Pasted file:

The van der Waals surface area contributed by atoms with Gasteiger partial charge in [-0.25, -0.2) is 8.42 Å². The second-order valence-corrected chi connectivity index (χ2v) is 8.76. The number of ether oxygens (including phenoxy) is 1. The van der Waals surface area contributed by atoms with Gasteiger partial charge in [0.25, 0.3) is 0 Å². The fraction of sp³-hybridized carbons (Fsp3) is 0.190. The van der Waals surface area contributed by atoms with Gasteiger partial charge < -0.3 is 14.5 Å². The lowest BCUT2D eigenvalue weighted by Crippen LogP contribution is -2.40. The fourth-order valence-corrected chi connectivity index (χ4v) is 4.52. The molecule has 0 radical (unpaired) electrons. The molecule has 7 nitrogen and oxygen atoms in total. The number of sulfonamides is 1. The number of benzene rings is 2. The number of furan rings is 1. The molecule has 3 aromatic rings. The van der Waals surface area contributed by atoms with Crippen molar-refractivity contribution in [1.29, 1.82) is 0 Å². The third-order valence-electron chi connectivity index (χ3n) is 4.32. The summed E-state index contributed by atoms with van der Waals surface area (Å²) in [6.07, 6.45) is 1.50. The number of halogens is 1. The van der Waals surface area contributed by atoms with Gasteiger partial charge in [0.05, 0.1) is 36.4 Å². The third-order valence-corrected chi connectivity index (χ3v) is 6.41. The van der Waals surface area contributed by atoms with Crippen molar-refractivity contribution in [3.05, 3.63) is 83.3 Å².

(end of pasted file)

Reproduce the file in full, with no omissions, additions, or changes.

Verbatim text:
The van der Waals surface area contributed by atoms with Gasteiger partial charge in [-0.25, -0.2) is 8.42 Å². The second-order valence-corrected chi connectivity index (χ2v) is 8.76. The number of ether oxygens (including phenoxy) is 1. The van der Waals surface area contributed by atoms with Gasteiger partial charge in [0.25, 0.3) is 0 Å². The fraction of sp³-hybridized carbons (Fsp3) is 0.190. The van der Waals surface area contributed by atoms with Gasteiger partial charge < -0.3 is 14.5 Å². The lowest BCUT2D eigenvalue weighted by Crippen LogP contribution is -2.40. The fourth-order valence-corrected chi connectivity index (χ4v) is 4.52. The molecule has 0 radical (unpaired) electrons. The molecule has 7 nitrogen and oxygen atoms in total. The number of sulfonamides is 1. The number of benzene rings is 2. The number of furan rings is 1. The molecule has 3 aromatic rings. The van der Waals surface area contributed by atoms with Crippen molar-refractivity contribution in [1.29, 1.82) is 0 Å². The third-order valence-electron chi connectivity index (χ3n) is 4.32. The summed E-state index contributed by atoms with van der Waals surface area (Å²) in [6.07, 6.45) is 1.50. The number of halogens is 1. The van der Waals surface area contributed by atoms with Gasteiger partial charge in [0.05, 0.1) is 36.4 Å². The third-order valence-corrected chi connectivity index (χ3v) is 6.41. The van der Waals surface area contributed by atoms with Crippen molar-refractivity contribution in [3.05, 3.63) is 83.3 Å².